So if you notice that your child starts to bite, hit or kick, it is certainly advisable if you ask yourself why this could be the case. You may even be able to ask your child in a quiet minute that you give them the opportunity to pour out their hearts. If it appears that the child is reacting in this way due to a difficult situation (separation, death, moving), it is appropriate if you show the child a lot of understanding and consideration.
2- Teach Your Child How To Deal With Conflicts
It is important that parents practice with the child how they can resolve conflicts differently. Here, consistent reaction and intervention are important. The help of alternative ways of dealing and praise for it as well as your own example are promising because the children are often not really happy with their own reaction. Asking the child what is needed and identifying underlying problems provides possible solutions. Therefore, the child must be included.
3- Set Limits With Your Child
On the other hand, it is, of course, certain that certain behavior cannot be tolerated: you must make it absolutely clear to your child that violent forms of conflict are not in order. The so-called time-out is proven in situations that should be used consistently. The arguments should be separated, even if your child protests violently. But calm and distance help the child to come to the insight. It may also help if you hold your child in your arms or distract him with a game. The child must feel that aggressive behavior does not go far. However, you should absolutely avoid becoming aggressive yourself in such situations, bringing your child to the point of view with severe punishments, that would be counterproductive!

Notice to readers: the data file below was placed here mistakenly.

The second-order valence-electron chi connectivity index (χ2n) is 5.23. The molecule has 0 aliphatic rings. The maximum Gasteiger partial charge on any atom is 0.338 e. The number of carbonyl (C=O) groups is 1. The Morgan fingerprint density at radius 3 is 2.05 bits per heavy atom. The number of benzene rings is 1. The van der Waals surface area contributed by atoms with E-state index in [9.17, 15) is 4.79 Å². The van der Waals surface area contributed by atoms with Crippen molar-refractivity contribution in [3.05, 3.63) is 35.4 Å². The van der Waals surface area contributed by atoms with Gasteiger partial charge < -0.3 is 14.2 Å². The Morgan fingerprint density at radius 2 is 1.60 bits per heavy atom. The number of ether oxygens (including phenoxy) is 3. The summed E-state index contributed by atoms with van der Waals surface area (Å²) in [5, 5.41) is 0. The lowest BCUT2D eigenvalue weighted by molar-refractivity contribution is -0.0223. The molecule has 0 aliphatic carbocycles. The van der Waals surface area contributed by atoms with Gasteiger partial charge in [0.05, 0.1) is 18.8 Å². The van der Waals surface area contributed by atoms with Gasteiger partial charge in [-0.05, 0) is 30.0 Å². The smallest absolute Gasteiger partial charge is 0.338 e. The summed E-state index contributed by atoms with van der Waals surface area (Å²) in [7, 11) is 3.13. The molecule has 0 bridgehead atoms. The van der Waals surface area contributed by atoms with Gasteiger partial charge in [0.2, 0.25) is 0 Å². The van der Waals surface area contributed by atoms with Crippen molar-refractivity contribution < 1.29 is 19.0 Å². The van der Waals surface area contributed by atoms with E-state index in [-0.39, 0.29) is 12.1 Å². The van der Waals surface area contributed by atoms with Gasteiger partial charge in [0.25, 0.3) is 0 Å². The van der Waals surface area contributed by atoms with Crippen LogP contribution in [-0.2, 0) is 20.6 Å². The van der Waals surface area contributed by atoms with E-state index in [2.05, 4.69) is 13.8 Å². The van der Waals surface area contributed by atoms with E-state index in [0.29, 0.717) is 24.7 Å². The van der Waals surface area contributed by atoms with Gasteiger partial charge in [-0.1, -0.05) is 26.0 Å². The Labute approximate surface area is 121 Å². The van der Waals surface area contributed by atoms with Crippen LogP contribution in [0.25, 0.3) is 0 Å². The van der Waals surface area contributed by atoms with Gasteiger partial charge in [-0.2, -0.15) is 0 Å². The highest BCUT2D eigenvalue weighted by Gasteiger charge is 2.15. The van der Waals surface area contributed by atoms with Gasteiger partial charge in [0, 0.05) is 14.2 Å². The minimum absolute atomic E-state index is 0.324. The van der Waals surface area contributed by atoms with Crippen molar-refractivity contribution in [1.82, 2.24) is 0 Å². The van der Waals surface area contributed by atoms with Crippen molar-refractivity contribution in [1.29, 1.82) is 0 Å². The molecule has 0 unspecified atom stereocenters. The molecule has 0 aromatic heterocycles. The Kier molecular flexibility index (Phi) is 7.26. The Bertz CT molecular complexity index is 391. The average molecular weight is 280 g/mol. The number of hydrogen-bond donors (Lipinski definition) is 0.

4- Don’t Always Intervene
Children are often “only” interested in testing limits. So it is important that you give your child the freedom to playfully deal with aggression. So you can let the children fight, have their strengths measured, and sometimes play with them, provided that the rules are known and that neither side may violate them. These playful battles can help energetic children to get rid of their energy in this way.
5- Ask For Help
Often an outside person can help, a counselor or a psychologist, as well as other specialists, can perceive the vicious circle and help to behave correctly in the event of provocation. Also, talk to your child’s teacher! She sees it much of the day and can provide important information about situations in which the behavior occurs or about suspected influencing factors.
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6- Finally, Raise Your Child Peacefully
Raising a child peacefully is possible if:
- the children feel safe and secure in their family.
- the children receive enough love and care. Giving children time is more valuable than all material gifts!
- the parents treat each other and their children fairly, without aggression.
- the children are encouraged and challenged with regard to their talents and interests, through music lessons, sports, painting courses, pets.
- arguing, brawling, wrangling and raging are not fundamentally prohibited, but the imperative is to always be fair.